Education and Counseling for Individuals Affected by Autism Spectrum Disorders


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Teens with Aspergers/HFA and Their Struggles

"My 17 y.o. son with high functioning autism is an emotional mess. He hibernates in his room playing video games, refuses to eat with the family, seems very depressed, doesn't talk to us even when he is out of his bedroom, has no friends that we are aware of, has completely given up on school (he will go, but we heard from teachers that he simply puts his head on his desk and naps during class; also does not do a lick of homework anymore). We are worried that he may even be suicidal, as he has mentioned that he 'hates life'. Where do we go from here?"
Click here for my response...


Anonymous said...


I’m slowly working through the first week’s videos and webpages that you sent. I just wanted to say thank you so much for sending those links—there is a LOT of information here that is not in the e-book. I’m so excited! I’m on the Fight Fair page and I really love how specific your examples are on how to explain why you are upset and what you’d like to see changed. And all those ways to reframe negative attributes into positive words—that is great! We try to do this, but some traits are hard to think of a positive way to think of them, but you DID it!

So, thank you again for sending the links. They are so helpful and I now find I am able to focus on just week 1 of the program. I will keep you posted as we move through the four weeks.


Anonymous said...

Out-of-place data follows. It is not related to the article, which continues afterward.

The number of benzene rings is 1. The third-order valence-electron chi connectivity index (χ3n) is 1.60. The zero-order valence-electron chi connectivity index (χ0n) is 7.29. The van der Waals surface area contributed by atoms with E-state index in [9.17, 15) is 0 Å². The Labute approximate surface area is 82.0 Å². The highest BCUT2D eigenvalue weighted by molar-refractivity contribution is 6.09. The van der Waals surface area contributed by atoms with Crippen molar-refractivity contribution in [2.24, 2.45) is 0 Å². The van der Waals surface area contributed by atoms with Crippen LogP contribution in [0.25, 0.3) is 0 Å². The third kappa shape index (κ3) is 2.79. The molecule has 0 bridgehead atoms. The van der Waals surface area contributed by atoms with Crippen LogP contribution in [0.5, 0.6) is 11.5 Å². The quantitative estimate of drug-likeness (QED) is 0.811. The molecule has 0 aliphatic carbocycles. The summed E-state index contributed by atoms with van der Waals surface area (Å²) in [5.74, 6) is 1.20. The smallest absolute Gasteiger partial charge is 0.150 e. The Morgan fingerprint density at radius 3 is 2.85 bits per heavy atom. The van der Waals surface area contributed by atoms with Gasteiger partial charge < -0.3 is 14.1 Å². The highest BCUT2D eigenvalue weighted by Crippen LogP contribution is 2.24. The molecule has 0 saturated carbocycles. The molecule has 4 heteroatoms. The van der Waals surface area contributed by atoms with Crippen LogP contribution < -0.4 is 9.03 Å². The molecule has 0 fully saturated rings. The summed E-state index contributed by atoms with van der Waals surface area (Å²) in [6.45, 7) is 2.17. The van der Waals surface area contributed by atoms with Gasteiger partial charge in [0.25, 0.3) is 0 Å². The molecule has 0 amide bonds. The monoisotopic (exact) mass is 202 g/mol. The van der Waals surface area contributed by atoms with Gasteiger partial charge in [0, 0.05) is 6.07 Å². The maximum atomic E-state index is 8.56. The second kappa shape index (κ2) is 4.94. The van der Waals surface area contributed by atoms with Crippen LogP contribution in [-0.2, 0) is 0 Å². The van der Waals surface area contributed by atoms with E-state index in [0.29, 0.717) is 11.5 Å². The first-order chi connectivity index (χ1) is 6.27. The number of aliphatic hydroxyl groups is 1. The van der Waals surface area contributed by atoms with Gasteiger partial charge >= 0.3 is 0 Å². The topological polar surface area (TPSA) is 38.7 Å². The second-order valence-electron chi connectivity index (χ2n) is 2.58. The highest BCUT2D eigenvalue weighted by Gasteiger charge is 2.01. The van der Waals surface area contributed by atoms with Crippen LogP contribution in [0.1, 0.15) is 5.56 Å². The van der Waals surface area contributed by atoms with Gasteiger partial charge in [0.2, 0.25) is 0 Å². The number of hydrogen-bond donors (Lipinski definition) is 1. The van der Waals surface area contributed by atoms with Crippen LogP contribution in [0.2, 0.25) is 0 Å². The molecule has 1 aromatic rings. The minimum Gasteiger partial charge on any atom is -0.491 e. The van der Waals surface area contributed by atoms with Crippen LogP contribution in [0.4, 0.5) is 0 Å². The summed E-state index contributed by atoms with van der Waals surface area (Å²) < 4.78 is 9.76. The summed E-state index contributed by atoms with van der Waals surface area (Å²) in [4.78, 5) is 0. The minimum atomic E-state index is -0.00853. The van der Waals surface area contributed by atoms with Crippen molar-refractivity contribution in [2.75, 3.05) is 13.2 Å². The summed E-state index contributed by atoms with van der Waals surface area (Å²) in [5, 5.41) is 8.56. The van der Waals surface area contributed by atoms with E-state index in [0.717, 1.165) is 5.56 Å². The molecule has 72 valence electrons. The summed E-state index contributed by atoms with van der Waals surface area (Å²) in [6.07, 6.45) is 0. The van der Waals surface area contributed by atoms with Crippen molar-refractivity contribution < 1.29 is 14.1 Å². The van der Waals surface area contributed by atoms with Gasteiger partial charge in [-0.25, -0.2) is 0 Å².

I am a newlywed AND a new step mom to a very sweet, but stubborn, 17 year old daughter who also happens to have Aspergers. We and her mother and step father were at a loss as to how to motivate Jessica to pass math and pass her driver's permit test. She needs to do both in order to graduate high school (she is a Junior now). She says she wants to graduate but she was unable to make the connection between doing these things she has no interest in and getting something she does want (graduating high school). I read a couple of your articles this morning and was able to go in and talk with her about both issues and set up a reward system of her choice. I really think this will work for her! We have all been focused so much on consequences (which of course she didn't respond to) we lost site of rewards! I know it was because we all felt frustrated and were using things that motivated us as teens instead of asking her what motivated her. But that's exactly what I did this morning. I asked her what she would do if I was her and she was the parent to get me motivated to pass math. She immediately focused on a reward. So, that's what I went with! I really feel this will work! Here is another issue I really don't know what to do about. Jessica really likes Thomas the Tank Engine and constantly talks to imaginary friends that consist of the characters in that show. She is 17 now and will turn 18 in a few months. She has no friends she hangs out with or even talks on the phone with outside of school. She is also in a rural area, going to a very small school, and has never gone to another school since she started kindergarten. I guess I'm scared she is isolating herself and just wants to talk and mingle with her imaginary friends rather than "real people" friends. I don't know what to do about this. Is this common with children with Aspergers? And when I say constantly, I literally mean it is hard for her to focus on anything because she is looking off into space and talking to "Thomas", laughing with "Thomas" etc... I have tried to talk to her about living in this world and that she needed to tell "Thomas" that she needs to meet and have friends that aren't imaginary and she looks at me like I have 3 heads! I am at a loss as to what to do. And it just continues to consume her. Oh, and "Thomas" is also not interested in driving or math and tells her it's ok not to do it. I know this because I asked her this morning what Thomas "thinks and tells" her about math and getting a drivers permit and that is what she said. Please help me with a way to handle this situation.